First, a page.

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External Sheathing: A Guide

External Sheathing: A Guide

In order to protect the walls of a building from the elements, it is often necessary to use an exterior sheathing material. There are two types of sheathing options available – structural and non-structural. Where structural sheathing offers additional strength to the frame of the house, non-structural sheathing adds insulation value to the building thereby increasing its energy efficiency as well as protecting the structure from wind and water.

There are many external sheathing options available, each of which have slight differences in integrity as well as application areas.

 

Gypsum-Based Exterior Sheathing

Non-structural exterior sheathings that fall under this category are specialized performance panel made of a fire-proof, moisture-resistant core sandwiched between fiberglass faces. Often, the gypsum bases is mixed with a high concentration of fiberglass throughout the board. Gypsum exterior sheathing is available with square edges in 1/2” and 5/8” thicknesses and usually available in standard 4’x8’ size. In addition, the 1/2” panels feature a regular core and 5/8” panels a Type X core for use in fire-resistive assemblies.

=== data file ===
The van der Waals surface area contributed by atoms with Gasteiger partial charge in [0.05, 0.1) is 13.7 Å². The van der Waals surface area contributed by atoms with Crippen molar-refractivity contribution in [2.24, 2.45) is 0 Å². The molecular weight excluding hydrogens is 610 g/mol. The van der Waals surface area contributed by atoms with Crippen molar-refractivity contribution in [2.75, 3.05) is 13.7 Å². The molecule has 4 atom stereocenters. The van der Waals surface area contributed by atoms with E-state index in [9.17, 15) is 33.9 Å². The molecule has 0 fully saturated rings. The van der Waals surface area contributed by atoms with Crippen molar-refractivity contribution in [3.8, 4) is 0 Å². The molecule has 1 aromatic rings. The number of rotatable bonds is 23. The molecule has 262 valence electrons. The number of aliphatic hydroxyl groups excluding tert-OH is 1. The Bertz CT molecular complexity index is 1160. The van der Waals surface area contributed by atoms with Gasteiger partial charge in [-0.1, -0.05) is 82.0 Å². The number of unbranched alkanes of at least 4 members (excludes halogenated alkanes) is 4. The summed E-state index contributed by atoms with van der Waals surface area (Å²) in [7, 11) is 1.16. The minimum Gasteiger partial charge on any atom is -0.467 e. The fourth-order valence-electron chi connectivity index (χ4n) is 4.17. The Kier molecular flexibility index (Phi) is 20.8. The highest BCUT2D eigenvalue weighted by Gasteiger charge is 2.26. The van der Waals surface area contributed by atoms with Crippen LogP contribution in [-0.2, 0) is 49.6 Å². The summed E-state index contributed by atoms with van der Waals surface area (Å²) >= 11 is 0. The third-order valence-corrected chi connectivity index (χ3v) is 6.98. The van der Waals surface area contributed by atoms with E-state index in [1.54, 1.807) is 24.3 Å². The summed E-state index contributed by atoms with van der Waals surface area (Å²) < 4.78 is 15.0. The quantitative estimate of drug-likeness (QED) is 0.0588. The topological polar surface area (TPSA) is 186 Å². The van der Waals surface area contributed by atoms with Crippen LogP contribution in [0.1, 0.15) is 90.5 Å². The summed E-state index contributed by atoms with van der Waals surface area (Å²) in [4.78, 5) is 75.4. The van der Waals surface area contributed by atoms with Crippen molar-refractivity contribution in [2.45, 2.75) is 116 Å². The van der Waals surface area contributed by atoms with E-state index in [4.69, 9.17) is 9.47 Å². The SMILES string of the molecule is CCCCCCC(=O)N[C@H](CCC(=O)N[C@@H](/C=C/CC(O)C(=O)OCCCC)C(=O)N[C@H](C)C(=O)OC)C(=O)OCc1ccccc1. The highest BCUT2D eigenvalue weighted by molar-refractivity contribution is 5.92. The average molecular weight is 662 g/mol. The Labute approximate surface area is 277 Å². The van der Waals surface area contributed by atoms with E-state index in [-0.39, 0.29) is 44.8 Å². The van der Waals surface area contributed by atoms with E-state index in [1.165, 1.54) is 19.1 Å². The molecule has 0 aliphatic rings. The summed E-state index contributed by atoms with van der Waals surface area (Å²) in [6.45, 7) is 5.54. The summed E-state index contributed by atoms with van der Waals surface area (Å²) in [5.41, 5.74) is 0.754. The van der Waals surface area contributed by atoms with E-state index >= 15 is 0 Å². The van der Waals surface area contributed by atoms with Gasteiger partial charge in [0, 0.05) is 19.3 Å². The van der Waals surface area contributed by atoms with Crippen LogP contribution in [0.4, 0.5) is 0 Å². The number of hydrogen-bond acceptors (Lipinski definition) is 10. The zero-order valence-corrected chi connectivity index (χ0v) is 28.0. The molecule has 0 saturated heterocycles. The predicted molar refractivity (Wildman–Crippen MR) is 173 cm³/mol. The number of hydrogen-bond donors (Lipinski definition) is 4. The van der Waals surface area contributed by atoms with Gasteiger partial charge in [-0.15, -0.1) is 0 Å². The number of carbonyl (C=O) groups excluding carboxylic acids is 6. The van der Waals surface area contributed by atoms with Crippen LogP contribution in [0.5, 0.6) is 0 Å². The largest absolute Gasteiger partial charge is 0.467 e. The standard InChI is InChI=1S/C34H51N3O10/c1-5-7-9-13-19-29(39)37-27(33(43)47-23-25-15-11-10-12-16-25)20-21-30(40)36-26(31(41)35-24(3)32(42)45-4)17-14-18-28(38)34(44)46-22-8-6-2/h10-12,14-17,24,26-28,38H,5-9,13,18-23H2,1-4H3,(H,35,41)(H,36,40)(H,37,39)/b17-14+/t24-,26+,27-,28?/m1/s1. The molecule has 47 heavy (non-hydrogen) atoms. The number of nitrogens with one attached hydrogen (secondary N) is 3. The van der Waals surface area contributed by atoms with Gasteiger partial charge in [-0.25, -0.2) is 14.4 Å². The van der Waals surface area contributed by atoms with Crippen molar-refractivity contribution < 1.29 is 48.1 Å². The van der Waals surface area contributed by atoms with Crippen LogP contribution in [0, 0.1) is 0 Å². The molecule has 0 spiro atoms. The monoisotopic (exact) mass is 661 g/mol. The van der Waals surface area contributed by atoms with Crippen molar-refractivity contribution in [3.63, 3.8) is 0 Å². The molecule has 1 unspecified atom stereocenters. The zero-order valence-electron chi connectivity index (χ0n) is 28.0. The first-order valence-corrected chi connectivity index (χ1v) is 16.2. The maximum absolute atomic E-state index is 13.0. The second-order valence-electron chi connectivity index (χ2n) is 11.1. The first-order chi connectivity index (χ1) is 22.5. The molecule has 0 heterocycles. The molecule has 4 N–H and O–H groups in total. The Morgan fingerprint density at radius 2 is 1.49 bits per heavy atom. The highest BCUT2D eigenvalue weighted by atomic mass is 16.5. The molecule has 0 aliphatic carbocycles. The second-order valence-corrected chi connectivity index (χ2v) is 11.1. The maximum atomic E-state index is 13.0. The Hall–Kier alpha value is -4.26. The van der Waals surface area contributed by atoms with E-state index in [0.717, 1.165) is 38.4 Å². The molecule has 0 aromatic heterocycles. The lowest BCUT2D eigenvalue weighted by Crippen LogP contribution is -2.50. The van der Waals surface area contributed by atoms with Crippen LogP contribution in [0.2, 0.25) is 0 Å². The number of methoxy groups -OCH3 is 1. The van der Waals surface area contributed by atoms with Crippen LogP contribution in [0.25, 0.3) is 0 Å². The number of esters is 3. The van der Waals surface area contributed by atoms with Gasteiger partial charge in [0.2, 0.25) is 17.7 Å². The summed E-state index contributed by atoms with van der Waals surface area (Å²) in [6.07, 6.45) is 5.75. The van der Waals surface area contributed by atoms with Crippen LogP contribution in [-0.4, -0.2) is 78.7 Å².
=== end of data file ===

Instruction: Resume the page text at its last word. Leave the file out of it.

Products like DensGlass® and DensDeck® are used together for vertical exterior sheathing and parapet sheathing respectively. The CertainTeed brand of GlassRoc® serves the same purpose and provides valuable benefits in terms of water and air resistance, which also helps protect the building during construction. Thanks to the fire-resistant gypsum core and glass-mat surface, these exterior sheathing generate very low smoke and flame spread value during testing. These products are suitable for extra-wide overhangs like storefronts, awnings, parapet backing, and breezeways.

 

Fire Treated Plywood

Fire treated plywood sheathing is necessary in many commercial construction applications in order to comply with safety codes. Products like Dricon®, Pyro-Guard® are made from sheets of wood that are cross-laminated to give the boards strength and stiffness. Plywood is much lighter than OSB sheathing and its moisture resistance and drying rates make it suitable for roof sheathing, partition walls, storefronts and roof construction in shopping centers.

 

Extruded Polystyrene/ Rigid Foam Board

When extra insulation is needed on the exterior of the home, use rigid foam board. Usually made from polystyrene or polyisocyanurate, this insulation material eliminates the need for a thermal bridge between the studs and wood sheathing on the exterior of the building. When Owens Corning Foamular® is combined with wood panel, it provides better thermal protection thereby saving energy needed to cool the building.

 

Conclusion

In summary, picking the perfect non-structural sheathing material for a building, and an associated house wrap, will depend on a variety of factors ranging from humidity levels, structural safety requirement, temperature fluctuations, fire hazards, wind speed and client budget.

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